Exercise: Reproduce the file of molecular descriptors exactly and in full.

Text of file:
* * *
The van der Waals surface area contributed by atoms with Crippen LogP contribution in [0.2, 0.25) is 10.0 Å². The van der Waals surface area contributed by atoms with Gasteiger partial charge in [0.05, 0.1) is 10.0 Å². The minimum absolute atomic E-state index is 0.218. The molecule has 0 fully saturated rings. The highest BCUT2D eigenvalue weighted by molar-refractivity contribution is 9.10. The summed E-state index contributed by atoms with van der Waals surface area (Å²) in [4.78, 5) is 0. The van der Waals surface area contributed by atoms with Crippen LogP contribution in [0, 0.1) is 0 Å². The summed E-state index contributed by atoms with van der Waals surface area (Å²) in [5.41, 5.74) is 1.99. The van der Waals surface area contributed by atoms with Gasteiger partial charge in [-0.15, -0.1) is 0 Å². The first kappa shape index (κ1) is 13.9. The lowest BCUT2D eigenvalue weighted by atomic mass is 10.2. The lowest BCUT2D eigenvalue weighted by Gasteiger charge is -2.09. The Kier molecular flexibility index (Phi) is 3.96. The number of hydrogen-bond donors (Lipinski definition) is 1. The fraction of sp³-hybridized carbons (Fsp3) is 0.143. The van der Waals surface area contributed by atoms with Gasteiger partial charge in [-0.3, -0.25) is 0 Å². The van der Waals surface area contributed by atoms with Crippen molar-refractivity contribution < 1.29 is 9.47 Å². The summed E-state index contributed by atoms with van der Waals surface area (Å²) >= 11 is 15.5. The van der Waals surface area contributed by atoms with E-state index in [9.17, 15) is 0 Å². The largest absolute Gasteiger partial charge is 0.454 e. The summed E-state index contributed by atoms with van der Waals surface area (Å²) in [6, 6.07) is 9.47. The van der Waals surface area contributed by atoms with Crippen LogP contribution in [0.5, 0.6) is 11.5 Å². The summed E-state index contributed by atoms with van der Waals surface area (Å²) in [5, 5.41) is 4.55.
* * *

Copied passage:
The van der Waals surface area contributed by atoms with Crippen LogP contribution in [0.2, 0.25) is 10.0 Å². The van der Waals surface area contributed by atoms with Gasteiger partial charge in [0.05, 0.1) is 10.0 Å². The minimum absolute atomic E-state index is 0.218. The molecule has 0 fully saturated rings. The highest BCUT2D eigenvalue weighted by molar-refractivity contribution is 9.10. The summed E-state index contributed by atoms with van der Waals surface area (Å²) in [4.78, 5) is 0. The van der Waals surface area contributed by atoms with Crippen LogP contribution in [0, 0.1) is 0 Å². The summed E-state index contributed by atoms with van der Waals surface area (Å²) in [5.41, 5.74) is 1.99. The van der Waals surface area contributed by atoms with Gasteiger partial charge in [-0.15, -0.1) is 0 Å². The first kappa shape index (κ1) is 13.9. The lowest BCUT2D eigenvalue weighted by atomic mass is 10.2. The lowest BCUT2D eigenvalue weighted by Gasteiger charge is -2.09. The Kier molecular flexibility index (Phi) is 3.96. The number of hydrogen-bond donors (Lipinski definition) is 1. The fraction of sp³-hybridized carbons (Fsp3) is 0.143. The van der Waals surface area contributed by atoms with Gasteiger partial charge in [-0.3, -0.25) is 0 Å². The van der Waals surface area contributed by atoms with Crippen molar-refractivity contribution < 1.29 is 9.47 Å². The summed E-state index contributed by atoms with van der Waals surface area (Å²) >= 11 is 15.5. The van der Waals surface area contributed by atoms with E-state index in [9.17, 15) is 0 Å². The largest absolute Gasteiger partial charge is 0.454 e. The summed E-state index contributed by atoms with van der Waals surface area (Å²) in [6, 6.07) is 9.47. The van der Waals surface area contributed by atoms with Crippen LogP contribution in [0.5, 0.6) is 11.5 Å². The summed E-state index contributed by atoms with van der Waals surface area (Å²) in [5, 5.41) is 4.55.